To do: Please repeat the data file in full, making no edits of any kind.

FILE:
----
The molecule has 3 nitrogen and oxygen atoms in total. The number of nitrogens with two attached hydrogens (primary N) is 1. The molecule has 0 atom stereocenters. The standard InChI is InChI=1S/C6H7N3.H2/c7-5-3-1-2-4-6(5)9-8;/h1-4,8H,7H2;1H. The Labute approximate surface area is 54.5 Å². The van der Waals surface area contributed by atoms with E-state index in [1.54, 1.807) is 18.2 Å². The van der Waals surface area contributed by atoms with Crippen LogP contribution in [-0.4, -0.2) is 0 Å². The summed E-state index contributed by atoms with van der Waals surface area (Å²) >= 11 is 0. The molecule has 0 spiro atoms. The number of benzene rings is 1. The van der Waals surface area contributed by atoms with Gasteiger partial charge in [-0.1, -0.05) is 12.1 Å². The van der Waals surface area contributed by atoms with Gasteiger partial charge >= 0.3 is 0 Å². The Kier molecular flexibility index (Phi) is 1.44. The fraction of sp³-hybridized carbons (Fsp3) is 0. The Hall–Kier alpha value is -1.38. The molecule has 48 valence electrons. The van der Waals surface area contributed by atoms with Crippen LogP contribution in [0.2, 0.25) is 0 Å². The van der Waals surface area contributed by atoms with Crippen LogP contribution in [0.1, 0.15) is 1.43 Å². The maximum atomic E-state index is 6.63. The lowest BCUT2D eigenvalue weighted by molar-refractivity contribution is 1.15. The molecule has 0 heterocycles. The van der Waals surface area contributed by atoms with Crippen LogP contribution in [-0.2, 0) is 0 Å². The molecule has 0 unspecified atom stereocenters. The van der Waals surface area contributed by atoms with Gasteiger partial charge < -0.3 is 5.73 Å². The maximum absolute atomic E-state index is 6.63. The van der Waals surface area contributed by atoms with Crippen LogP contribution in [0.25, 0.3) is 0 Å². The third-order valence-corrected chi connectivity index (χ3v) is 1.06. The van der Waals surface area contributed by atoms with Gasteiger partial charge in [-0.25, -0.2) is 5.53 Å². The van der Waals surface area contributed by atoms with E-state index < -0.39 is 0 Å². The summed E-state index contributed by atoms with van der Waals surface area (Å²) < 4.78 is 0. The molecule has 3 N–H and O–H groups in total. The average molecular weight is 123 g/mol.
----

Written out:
The molecule has 3 nitrogen and oxygen atoms in total. The number of nitrogens with two attached hydrogens (primary N) is 1. The molecule has 0 atom stereocenters. The standard InChI is InChI=1S/C6H7N3.H2/c7-5-3-1-2-4-6(5)9-8;/h1-4,8H,7H2;1H. The Labute approximate surface area is 54.5 Å². The van der Waals surface area contributed by atoms with E-state index in [1.54, 1.807) is 18.2 Å². The van der Waals surface area contributed by atoms with Crippen LogP contribution in [-0.4, -0.2) is 0 Å². The summed E-state index contributed by atoms with van der Waals surface area (Å²) >= 11 is 0. The molecule has 0 spiro atoms. The number of benzene rings is 1. The van der Waals surface area contributed by atoms with Gasteiger partial charge in [-0.1, -0.05) is 12.1 Å². The van der Waals surface area contributed by atoms with Gasteiger partial charge >= 0.3 is 0 Å². The Kier molecular flexibility index (Phi) is 1.44. The fraction of sp³-hybridized carbons (Fsp3) is 0. The Hall–Kier alpha value is -1.38. The molecule has 48 valence electrons. The van der Waals surface area contributed by atoms with Crippen LogP contribution in [0.2, 0.25) is 0 Å². The van der Waals surface area contributed by atoms with Crippen LogP contribution in [0.1, 0.15) is 1.43 Å². The maximum atomic E-state index is 6.63. The lowest BCUT2D eigenvalue weighted by molar-refractivity contribution is 1.15. The molecule has 0 heterocycles. The van der Waals surface area contributed by atoms with Crippen LogP contribution in [-0.2, 0) is 0 Å². The molecule has 0 unspecified atom stereocenters. The van der Waals surface area contributed by atoms with Gasteiger partial charge < -0.3 is 5.73 Å². The maximum absolute atomic E-state index is 6.63. The van der Waals surface area contributed by atoms with Crippen LogP contribution in [0.25, 0.3) is 0 Å². The third-order valence-corrected chi connectivity index (χ3v) is 1.06. The van der Waals surface area contributed by atoms with Gasteiger partial charge in [-0.25, -0.2) is 5.53 Å². The van der Waals surface area contributed by atoms with E-state index < -0.39 is 0 Å². The summed E-state index contributed by atoms with van der Waals surface area (Å²) < 4.78 is 0. The molecule has 3 N–H and O–H groups in total. The average molecular weight is 123 g/mol.